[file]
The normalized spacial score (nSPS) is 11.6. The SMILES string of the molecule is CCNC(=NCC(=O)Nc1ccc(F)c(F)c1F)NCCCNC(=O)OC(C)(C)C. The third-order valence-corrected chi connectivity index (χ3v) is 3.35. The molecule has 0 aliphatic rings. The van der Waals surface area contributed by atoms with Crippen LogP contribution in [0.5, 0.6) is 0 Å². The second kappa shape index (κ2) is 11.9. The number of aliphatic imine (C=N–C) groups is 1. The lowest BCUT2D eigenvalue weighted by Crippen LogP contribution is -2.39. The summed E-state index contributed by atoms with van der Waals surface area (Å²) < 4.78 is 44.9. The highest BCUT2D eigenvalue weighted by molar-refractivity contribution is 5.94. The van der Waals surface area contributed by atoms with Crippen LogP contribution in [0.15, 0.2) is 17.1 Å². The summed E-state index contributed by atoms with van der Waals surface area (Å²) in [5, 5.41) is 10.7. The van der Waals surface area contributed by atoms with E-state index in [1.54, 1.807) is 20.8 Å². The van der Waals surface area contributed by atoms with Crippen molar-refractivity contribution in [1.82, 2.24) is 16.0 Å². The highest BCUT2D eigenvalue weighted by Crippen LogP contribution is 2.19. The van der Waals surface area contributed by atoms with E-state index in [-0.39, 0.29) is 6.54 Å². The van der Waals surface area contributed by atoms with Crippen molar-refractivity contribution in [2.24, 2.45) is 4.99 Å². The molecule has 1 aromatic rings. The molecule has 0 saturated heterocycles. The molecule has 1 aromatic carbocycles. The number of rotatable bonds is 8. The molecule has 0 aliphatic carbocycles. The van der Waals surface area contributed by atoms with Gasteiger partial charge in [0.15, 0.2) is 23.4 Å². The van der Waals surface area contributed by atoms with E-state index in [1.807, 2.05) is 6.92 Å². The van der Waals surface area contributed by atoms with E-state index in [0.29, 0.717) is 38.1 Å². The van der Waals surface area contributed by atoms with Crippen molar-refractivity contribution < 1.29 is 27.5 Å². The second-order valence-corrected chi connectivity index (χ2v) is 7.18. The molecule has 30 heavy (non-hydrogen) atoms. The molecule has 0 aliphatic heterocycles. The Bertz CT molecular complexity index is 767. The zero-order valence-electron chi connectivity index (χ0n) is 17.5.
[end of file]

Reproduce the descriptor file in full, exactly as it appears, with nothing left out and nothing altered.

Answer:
The normalized spacial score (nSPS) is 11.6. The SMILES string of the molecule is CCNC(=NCC(=O)Nc1ccc(F)c(F)c1F)NCCCNC(=O)OC(C)(C)C. The third-order valence-corrected chi connectivity index (χ3v) is 3.35. The molecule has 0 aliphatic rings. The van der Waals surface area contributed by atoms with Crippen LogP contribution in [0.5, 0.6) is 0 Å². The second kappa shape index (κ2) is 11.9. The number of aliphatic imine (C=N–C) groups is 1. The lowest BCUT2D eigenvalue weighted by Crippen LogP contribution is -2.39. The summed E-state index contributed by atoms with van der Waals surface area (Å²) < 4.78 is 44.9. The highest BCUT2D eigenvalue weighted by molar-refractivity contribution is 5.94. The van der Waals surface area contributed by atoms with Crippen LogP contribution in [0.15, 0.2) is 17.1 Å². The summed E-state index contributed by atoms with van der Waals surface area (Å²) in [5, 5.41) is 10.7. The van der Waals surface area contributed by atoms with E-state index in [1.54, 1.807) is 20.8 Å². The van der Waals surface area contributed by atoms with Crippen molar-refractivity contribution in [1.82, 2.24) is 16.0 Å². The highest BCUT2D eigenvalue weighted by Crippen LogP contribution is 2.19. The van der Waals surface area contributed by atoms with E-state index in [-0.39, 0.29) is 6.54 Å². The van der Waals surface area contributed by atoms with Crippen molar-refractivity contribution in [2.24, 2.45) is 4.99 Å². The molecule has 1 aromatic rings. The molecule has 0 saturated heterocycles. The molecule has 1 aromatic carbocycles. The number of rotatable bonds is 8. The molecule has 0 aliphatic carbocycles. The van der Waals surface area contributed by atoms with Gasteiger partial charge in [0.15, 0.2) is 23.4 Å². The van der Waals surface area contributed by atoms with E-state index in [1.807, 2.05) is 6.92 Å². The van der Waals surface area contributed by atoms with E-state index in [0.29, 0.717) is 38.1 Å². The van der Waals surface area contributed by atoms with Crippen molar-refractivity contribution < 1.29 is 27.5 Å². The second-order valence-corrected chi connectivity index (χ2v) is 7.18. The molecule has 30 heavy (non-hydrogen) atoms. The molecule has 0 aliphatic heterocycles. The Bertz CT molecular complexity index is 767. The zero-order valence-electron chi connectivity index (χ0n) is 17.5.